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City Officials Propose A $50 Bounty On Stray Dogs

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By Ginny Holder from examiner.com

Officials in the City of Memphis are considering a new proposal that puts a $50 bounty on dogs roaming the Memphis streets. In order to take care of the problem, they feel this may be more cost effective than hiring additional Animal Control officers. This idea is dangerous on so many levels.

To place animal control in the hands of citizens is such a short-term “fix” that puts both humans and dogs in danger. Citizens are not usually trained to handle problem dogs. Getting dangerous dogs off the street is a great idea, but more people are likely to be bit by trying to make the streets safe than they would if they left them for our few Animal Control officers to pick them up. It is also not uncommon for fighting dogs to be dumped on Memphis city streets.

There are also members of the population that might take collars off legitimate pets and turn these pets in for the money, or even turn in their own pets saying they are strays. A bounty on dogs is just not a viable option, and I’m actually surprised to hear the City Council make such a suggestion.

While I do see a need for animal control, the problem lies in poor laws concerning spay/neuter requirements. There are many studies done about Mandatory Spay Neuter laws (or MSN laws). The ASPCA recognizes that sterilization is currently the best method to reduce companion animal overpopulation, and therefore reduces shelter intake and euthanasia. However, the most important step a community can take to decrease dog and cat overpopulation is to make a safe, effective, voluntary spay/neuter program available. Programs need to be in place with incentives that target populations known to be contributing to shelter intake and euthanasia, mainly low income areas where cost and transportation are an issue for pet owners.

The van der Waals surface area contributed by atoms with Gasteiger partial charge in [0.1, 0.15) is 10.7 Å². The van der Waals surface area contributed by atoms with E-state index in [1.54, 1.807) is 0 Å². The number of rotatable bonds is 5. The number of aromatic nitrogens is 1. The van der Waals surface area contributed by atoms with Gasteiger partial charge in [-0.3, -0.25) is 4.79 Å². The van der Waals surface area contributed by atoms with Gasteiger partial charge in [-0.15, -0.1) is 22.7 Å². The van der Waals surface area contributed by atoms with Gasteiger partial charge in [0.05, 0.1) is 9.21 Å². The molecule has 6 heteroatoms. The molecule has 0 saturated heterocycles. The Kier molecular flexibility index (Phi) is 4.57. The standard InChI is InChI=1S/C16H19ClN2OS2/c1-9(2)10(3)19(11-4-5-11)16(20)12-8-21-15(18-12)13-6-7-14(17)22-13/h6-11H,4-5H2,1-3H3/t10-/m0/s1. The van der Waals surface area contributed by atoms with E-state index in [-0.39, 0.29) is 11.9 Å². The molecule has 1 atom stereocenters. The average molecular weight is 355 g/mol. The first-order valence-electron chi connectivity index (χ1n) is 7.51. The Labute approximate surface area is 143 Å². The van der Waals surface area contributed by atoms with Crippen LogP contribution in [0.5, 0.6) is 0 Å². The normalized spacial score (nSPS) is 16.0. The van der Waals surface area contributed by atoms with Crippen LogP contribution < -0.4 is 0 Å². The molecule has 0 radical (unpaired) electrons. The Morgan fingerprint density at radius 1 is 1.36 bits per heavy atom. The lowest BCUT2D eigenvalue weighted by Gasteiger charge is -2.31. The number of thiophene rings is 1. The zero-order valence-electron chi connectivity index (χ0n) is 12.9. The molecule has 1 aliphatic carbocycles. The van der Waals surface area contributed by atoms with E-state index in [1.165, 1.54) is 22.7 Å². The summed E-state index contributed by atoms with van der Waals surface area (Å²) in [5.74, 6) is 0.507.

The city claims it would cost an additional $500,000 per year to hire the necessary Animal Control officers needed to keep vicious dogs off the streets of Memphis. That doesn’t seem too high a price to pay to protect citizens, and our dogs, in this city.

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Janette Hamilton
Janette Hamilton
10 years ago

As is strays and abandoned animals are not in enough danger, now Memphis wants to make them an income source? This is the worst suggestion I have ever heard! I am appalled that Memphis municipal government would even consider such a thing. Not only does it make peoples pets targets for the unscrupulous, but it also puts ordinary citizens in danger of being injured by anxious fearful street dogs. Think about how many young teens might see this as a money making opportunity, and place themselves in harms way trying to catch dangerous dogs. Has the government of the city of Memphis lost their minds? Oh yeah, isn't putting out a contract for a life illegal? Same thing really considering a large number of those dogs will be headed for the needle or whatever method of euthansia they use in Memphis. Deplorable! City officials should be ashamed of themselves!

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